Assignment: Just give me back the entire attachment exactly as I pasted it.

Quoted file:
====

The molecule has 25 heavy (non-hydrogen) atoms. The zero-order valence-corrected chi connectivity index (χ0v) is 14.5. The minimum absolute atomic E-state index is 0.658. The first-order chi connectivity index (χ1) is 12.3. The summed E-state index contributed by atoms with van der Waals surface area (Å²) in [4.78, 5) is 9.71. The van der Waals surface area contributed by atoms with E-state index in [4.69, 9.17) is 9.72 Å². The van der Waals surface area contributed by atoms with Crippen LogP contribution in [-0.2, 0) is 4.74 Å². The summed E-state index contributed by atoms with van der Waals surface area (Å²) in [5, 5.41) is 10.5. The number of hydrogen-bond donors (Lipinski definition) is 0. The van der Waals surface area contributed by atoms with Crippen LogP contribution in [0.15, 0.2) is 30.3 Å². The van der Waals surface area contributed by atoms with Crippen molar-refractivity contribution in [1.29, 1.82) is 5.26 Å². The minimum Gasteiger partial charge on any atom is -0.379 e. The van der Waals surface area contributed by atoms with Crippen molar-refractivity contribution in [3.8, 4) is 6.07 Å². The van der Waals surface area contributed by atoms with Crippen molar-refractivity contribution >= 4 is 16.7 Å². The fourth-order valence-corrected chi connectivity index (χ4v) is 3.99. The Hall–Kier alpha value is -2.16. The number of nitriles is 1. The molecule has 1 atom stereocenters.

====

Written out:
The molecule has 25 heavy (non-hydrogen) atoms. The zero-order valence-corrected chi connectivity index (χ0v) is 14.5. The minimum absolute atomic E-state index is 0.658. The first-order chi connectivity index (χ1) is 12.3. The summed E-state index contributed by atoms with van der Waals surface area (Å²) in [4.78, 5) is 9.71. The van der Waals surface area contributed by atoms with E-state index in [4.69, 9.17) is 9.72 Å². The van der Waals surface area contributed by atoms with Crippen LogP contribution in [-0.2, 0) is 4.74 Å². The summed E-state index contributed by atoms with van der Waals surface area (Å²) in [5, 5.41) is 10.5. The number of hydrogen-bond donors (Lipinski definition) is 0. The van der Waals surface area contributed by atoms with Crippen LogP contribution in [0.15, 0.2) is 30.3 Å². The van der Waals surface area contributed by atoms with Crippen molar-refractivity contribution in [1.29, 1.82) is 5.26 Å². The minimum Gasteiger partial charge on any atom is -0.379 e. The van der Waals surface area contributed by atoms with Crippen molar-refractivity contribution in [3.8, 4) is 6.07 Å². The van der Waals surface area contributed by atoms with Crippen molar-refractivity contribution >= 4 is 16.7 Å². The fourth-order valence-corrected chi connectivity index (χ4v) is 3.99. The Hall–Kier alpha value is -2.16. The number of nitriles is 1. The molecule has 1 atom stereocenters.